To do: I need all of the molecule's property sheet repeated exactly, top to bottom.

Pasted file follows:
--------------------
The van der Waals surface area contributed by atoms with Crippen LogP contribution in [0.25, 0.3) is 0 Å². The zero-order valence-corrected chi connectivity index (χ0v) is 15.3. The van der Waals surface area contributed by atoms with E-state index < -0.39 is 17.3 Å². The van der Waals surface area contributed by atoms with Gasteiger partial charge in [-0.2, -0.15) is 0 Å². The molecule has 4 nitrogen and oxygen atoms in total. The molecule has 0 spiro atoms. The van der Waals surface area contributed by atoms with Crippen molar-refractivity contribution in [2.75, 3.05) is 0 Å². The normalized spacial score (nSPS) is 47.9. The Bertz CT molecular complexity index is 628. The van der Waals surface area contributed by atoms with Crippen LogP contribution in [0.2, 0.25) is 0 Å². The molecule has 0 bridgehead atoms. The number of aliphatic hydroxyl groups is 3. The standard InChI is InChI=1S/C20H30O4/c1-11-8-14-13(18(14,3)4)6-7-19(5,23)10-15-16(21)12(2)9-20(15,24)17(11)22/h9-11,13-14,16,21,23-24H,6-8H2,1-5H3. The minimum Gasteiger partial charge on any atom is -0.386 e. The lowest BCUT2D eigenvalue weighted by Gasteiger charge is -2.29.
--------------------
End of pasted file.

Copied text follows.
The van der Waals surface area contributed by atoms with Crippen LogP contribution in [0.25, 0.3) is 0 Å². The zero-order valence-corrected chi connectivity index (χ0v) is 15.3. The van der Waals surface area contributed by atoms with E-state index < -0.39 is 17.3 Å². The van der Waals surface area contributed by atoms with Gasteiger partial charge in [-0.2, -0.15) is 0 Å². The molecule has 4 nitrogen and oxygen atoms in total. The molecule has 0 spiro atoms. The van der Waals surface area contributed by atoms with Crippen molar-refractivity contribution in [2.75, 3.05) is 0 Å². The normalized spacial score (nSPS) is 47.9. The Bertz CT molecular complexity index is 628. The van der Waals surface area contributed by atoms with Crippen LogP contribution in [0.2, 0.25) is 0 Å². The molecule has 0 bridgehead atoms. The number of aliphatic hydroxyl groups is 3. The standard InChI is InChI=1S/C20H30O4/c1-11-8-14-13(18(14,3)4)6-7-19(5,23)10-15-16(21)12(2)9-20(15,24)17(11)22/h9-11,13-14,16,21,23-24H,6-8H2,1-5H3. The minimum Gasteiger partial charge on any atom is -0.386 e. The lowest BCUT2D eigenvalue weighted by Gasteiger charge is -2.29.